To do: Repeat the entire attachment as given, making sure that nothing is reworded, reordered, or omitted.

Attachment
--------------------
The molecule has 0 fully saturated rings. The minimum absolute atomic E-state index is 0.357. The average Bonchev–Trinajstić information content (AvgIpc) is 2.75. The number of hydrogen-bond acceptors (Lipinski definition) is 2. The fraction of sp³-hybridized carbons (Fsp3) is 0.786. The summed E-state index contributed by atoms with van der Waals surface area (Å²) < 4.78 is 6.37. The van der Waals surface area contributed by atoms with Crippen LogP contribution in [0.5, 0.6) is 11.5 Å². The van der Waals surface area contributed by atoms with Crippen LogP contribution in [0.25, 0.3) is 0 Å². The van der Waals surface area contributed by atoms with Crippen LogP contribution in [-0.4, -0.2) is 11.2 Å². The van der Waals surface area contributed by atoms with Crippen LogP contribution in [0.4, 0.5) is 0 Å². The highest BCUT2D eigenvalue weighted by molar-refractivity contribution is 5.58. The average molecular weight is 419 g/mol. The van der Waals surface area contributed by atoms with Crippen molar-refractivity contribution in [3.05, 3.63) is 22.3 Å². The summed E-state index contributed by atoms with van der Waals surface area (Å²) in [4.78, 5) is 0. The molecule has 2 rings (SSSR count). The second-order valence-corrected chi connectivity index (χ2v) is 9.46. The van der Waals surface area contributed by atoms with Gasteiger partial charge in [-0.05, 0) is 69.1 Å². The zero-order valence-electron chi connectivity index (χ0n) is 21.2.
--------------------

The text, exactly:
The molecule has 0 fully saturated rings. The minimum absolute atomic E-state index is 0.357. The average Bonchev–Trinajstić information content (AvgIpc) is 2.75. The number of hydrogen-bond acceptors (Lipinski definition) is 2. The fraction of sp³-hybridized carbons (Fsp3) is 0.786. The summed E-state index contributed by atoms with van der Waals surface area (Å²) < 4.78 is 6.37. The van der Waals surface area contributed by atoms with Crippen LogP contribution in [0.5, 0.6) is 11.5 Å². The van der Waals surface area contributed by atoms with Crippen LogP contribution in [0.25, 0.3) is 0 Å². The van der Waals surface area contributed by atoms with Crippen LogP contribution in [-0.4, -0.2) is 11.2 Å². The van der Waals surface area contributed by atoms with Crippen LogP contribution in [0.4, 0.5) is 0 Å². The highest BCUT2D eigenvalue weighted by molar-refractivity contribution is 5.58. The average molecular weight is 419 g/mol. The van der Waals surface area contributed by atoms with Crippen molar-refractivity contribution in [3.05, 3.63) is 22.3 Å². The summed E-state index contributed by atoms with van der Waals surface area (Å²) in [4.78, 5) is 0. The molecule has 2 rings (SSSR count). The second-order valence-corrected chi connectivity index (χ2v) is 9.46. The van der Waals surface area contributed by atoms with Gasteiger partial charge in [-0.05, 0) is 69.1 Å². The zero-order valence-electron chi connectivity index (χ0n) is 21.2.